Betty Jean Jennings Bartik
2008 Computer Pioneer Recipient
“For pioneering work as one of the first
programmers, including co-leading the
first teams of ENIAC programmers,
and pioneering work on BINAC and
Betty Jean Jennings Bartik holds a B.S. in Mathematics from Northwest Missouri State Teachers College (now Northwest Missouri State University), an M.S. in English from the University of Pennsylvania, and an honorary Doctor of Science from Northwest. Northwest also established the Jean Jennings Bartik Computing Museum to house a history of computing, its emphasis is on PCs, Digital’s PDP-11, ENIAC, BINAC and Univac. Northwest became the first electronic campus in 1987 and is now leading the way with electronic textbooks.
Along with the other ENIAC Programmers, Ruth Lichterman (Teitelbaum), Frances “Betty” Snyder (Holberton), Marlyn Westcoff (Meltzer), Kathleen McNulty (Mauchly) (Antonelli) and Frances Bilas (Spence), Jean was inducted into the Women in Technology International (WITI) Hall of Fame in 2002. She became a Fellow of The Computer History Museum in 2008. She also received the Korenman Award by the Multinational Development of Women in Technology (MDWIT) this year.
Sixty-four years ago, the 20-year-old Betty Jean Jennings (Bartik) answered the Army’s call for women math majors to calculate ballistics trajectories by hand for the Army’s Ballistics Research Lab (now Army Research Labs). Their job title was “Computer”. A few months later, she volunteered to run the first electronic computer, the Electronic Numeric Integrator and Computer (ENIAC). It was a tremendous success because it could calculate trajectories faster than a speeding bullet. She led the programming effort to turn the ENIAC into a stored program computer. She went on to program the Binary Automatic Computer (BINAC), and do logical design on the Universal Automatic Computer (UNIVAC), the first commercial computer.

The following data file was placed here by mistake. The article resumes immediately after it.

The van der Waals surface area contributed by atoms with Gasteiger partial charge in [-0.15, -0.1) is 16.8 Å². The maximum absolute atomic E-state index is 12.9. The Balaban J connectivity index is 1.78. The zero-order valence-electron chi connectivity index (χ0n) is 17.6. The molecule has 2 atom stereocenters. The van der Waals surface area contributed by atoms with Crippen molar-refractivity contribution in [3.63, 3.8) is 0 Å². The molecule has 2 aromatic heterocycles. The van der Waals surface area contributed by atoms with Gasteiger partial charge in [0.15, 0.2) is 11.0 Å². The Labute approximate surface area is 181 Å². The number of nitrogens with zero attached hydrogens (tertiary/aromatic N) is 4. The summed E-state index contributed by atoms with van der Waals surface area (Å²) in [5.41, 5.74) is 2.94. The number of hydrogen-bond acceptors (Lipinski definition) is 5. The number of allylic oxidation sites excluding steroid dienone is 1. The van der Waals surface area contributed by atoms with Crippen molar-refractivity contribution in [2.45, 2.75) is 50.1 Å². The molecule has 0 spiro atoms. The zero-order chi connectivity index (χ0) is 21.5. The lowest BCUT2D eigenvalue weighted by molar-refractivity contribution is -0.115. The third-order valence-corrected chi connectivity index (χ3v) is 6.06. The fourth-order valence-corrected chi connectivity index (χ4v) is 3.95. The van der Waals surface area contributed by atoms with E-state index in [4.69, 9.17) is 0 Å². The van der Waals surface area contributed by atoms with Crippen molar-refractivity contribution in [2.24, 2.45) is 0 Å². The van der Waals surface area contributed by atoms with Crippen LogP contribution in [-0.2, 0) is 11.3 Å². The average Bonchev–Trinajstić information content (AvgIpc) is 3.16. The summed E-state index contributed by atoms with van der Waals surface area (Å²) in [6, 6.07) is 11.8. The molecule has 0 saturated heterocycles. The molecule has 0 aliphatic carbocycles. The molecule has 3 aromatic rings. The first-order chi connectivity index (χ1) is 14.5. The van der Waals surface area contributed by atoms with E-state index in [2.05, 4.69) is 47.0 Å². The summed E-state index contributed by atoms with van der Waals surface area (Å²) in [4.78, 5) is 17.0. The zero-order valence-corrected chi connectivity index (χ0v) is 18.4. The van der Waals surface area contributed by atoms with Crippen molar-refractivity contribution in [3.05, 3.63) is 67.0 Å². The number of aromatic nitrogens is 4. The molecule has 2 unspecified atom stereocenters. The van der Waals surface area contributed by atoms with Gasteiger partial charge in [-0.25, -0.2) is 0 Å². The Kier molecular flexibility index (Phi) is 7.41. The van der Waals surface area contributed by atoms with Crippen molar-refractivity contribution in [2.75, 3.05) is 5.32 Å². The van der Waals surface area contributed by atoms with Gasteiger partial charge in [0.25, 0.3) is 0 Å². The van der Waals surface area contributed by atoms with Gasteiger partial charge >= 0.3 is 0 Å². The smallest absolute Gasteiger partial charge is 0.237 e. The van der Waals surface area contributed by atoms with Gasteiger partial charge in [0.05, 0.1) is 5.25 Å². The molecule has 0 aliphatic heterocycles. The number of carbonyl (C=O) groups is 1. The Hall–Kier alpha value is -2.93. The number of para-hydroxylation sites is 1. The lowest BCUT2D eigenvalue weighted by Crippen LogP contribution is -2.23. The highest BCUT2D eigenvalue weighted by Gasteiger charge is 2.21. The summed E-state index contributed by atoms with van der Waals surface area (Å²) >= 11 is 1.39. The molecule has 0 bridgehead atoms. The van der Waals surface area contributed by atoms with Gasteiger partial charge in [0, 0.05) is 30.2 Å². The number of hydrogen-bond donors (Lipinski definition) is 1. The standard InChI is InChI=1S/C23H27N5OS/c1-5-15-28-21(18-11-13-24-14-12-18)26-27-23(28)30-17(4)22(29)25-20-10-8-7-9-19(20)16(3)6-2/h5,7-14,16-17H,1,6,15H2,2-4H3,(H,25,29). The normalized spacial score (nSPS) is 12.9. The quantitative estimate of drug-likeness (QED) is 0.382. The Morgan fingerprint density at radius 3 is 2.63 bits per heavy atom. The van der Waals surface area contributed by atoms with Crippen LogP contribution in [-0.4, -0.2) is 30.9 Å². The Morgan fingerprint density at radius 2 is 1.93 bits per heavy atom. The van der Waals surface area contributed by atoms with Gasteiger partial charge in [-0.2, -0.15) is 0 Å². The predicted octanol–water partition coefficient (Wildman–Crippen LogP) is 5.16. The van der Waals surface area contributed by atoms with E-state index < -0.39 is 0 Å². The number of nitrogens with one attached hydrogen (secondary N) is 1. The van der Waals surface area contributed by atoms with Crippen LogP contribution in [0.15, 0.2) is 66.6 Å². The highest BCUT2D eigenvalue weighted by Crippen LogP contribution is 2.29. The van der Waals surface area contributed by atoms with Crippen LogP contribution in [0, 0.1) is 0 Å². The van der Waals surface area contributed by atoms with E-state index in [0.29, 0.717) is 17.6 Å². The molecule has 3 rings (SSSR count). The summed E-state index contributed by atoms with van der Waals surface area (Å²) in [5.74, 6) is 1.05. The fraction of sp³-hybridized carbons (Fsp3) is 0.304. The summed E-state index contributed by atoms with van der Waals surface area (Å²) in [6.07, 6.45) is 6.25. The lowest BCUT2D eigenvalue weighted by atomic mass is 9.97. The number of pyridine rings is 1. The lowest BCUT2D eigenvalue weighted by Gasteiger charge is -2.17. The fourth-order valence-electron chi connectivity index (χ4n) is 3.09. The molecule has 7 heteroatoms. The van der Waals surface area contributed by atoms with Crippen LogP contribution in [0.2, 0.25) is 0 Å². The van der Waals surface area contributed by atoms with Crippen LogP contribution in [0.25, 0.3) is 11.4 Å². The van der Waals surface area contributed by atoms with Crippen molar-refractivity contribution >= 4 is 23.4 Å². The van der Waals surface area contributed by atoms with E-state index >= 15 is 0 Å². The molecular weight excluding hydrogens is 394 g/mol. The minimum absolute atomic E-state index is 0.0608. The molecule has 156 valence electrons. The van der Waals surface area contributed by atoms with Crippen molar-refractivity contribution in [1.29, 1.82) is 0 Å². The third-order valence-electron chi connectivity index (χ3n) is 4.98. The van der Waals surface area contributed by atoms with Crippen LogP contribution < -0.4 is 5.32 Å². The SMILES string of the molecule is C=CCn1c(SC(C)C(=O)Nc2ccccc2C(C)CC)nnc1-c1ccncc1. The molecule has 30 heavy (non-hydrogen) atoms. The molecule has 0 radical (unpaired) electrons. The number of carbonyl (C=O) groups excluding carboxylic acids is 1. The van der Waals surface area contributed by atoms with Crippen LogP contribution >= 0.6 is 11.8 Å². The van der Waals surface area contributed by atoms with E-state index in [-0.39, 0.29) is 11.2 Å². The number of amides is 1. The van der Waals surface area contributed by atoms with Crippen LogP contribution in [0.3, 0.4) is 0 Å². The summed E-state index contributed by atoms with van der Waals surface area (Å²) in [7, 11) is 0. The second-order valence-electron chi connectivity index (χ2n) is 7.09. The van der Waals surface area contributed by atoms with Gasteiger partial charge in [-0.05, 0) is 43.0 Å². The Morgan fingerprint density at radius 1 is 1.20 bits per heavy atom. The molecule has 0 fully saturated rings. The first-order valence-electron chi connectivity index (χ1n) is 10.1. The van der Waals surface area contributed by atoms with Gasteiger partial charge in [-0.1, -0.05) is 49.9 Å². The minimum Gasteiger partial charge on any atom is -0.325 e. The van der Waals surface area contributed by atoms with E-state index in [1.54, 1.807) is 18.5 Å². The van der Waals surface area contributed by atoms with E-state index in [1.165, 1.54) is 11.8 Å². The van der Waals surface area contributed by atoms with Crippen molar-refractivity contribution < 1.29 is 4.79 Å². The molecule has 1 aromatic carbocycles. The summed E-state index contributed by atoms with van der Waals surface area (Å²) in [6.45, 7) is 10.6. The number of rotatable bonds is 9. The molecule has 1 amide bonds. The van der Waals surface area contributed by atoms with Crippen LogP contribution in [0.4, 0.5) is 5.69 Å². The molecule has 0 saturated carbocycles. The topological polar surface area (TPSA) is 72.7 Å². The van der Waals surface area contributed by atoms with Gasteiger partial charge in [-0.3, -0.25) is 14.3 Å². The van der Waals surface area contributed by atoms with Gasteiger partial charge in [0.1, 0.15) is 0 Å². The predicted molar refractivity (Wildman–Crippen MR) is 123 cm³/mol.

Ms. Bartik’s career continued with pioneering work at Remington Rand, Auerbach Publishers and Honeywell.
The Army never introduced or credited the ENIAC women. Discovered in 1985 by Kathy Kleiman, belated recognition came to Ms. Bartik and the ENIAC Programmers along with documentation of their historic work. More information about Ms. Bartik, and the ENIAC Programmers documentary, together with stunning 1946 pictures, can be found at the ENIAC Programmers Project website, www.eniacprogrammers.org.